From Artisan to Worker: Guilds, the French State, and the Organization of Labor, 1776-1821 (BOK)
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From Artisan to Worker examines the largely overlooked debate over the potential reestablishment of guilds that occurred from 1776 to 1821. The abolition of guilds in 1791 overturned an organization of labor that had been in place for centuries. The disorder that ensued - from concerns about the safety of the food supply to a general decline in the quality of goods - raised strong doubts about their abolition and sparked a debate both inside and outside of government that went on for decades. The issue of the reestablishment of guilds, however, subsequently became intertwined with the growing mechanization of production. Under the Napoleonic regime, the government considered several projects to restore guilds in a large-scale fashion, but the counterargument that guilds could impede mechanization prevailed. After Bonaparte's fall, the restored Bourbon dynasty was expected to reorganize guilds, but its sponsorship of an industrial exhibition in 1819 signaled its endorsement of mechanization, and after 1821 there were no further efforts to restore guilds during the Restoration.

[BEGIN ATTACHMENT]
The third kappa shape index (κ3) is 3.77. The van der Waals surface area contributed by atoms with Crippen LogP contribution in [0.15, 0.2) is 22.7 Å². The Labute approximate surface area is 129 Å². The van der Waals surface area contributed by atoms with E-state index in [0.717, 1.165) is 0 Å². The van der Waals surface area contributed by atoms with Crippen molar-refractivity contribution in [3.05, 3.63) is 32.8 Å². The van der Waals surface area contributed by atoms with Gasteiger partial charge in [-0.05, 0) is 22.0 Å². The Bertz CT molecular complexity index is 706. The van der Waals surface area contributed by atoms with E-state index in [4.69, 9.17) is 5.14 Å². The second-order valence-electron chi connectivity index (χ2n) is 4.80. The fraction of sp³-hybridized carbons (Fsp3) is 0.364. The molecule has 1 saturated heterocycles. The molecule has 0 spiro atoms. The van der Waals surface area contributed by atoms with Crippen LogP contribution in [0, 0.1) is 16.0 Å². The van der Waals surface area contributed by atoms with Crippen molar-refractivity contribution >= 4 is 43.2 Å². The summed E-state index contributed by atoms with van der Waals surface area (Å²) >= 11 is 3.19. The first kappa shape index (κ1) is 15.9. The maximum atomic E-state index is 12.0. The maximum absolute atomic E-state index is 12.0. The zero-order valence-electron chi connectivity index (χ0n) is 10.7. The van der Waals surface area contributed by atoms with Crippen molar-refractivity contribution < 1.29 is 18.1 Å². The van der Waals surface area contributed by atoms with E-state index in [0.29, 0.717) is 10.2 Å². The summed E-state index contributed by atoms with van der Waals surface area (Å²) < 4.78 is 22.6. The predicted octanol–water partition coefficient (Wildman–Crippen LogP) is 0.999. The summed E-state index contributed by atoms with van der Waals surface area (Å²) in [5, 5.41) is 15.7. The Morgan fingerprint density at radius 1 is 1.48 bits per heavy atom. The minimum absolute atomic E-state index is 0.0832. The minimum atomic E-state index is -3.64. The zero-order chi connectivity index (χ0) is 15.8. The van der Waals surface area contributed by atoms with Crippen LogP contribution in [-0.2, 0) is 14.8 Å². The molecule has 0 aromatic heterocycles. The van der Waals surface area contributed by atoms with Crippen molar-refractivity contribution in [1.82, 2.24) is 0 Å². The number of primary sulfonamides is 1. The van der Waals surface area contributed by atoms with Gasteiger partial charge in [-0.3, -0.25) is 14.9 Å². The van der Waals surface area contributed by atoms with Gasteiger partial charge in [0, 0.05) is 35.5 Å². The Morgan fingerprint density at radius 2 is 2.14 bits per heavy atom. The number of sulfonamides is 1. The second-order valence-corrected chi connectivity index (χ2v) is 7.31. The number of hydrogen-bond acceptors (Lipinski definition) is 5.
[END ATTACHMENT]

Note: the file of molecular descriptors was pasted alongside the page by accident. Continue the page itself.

|Utgitt||2010||Forfatter||Michael P. Fitzsimmons|
CAMBRIDGE UNIVERSITY PRESS
|Antall sider||300||Dimensjoner||15,6cm x 23,4cm x 2,3cm|
|Vekt||570 gram||Leverandør||Bertram Trading Ltd|
|Emner og form||European history, Modern history to 20th century: c 1700 to c 1900, Industrialisation & industrial history|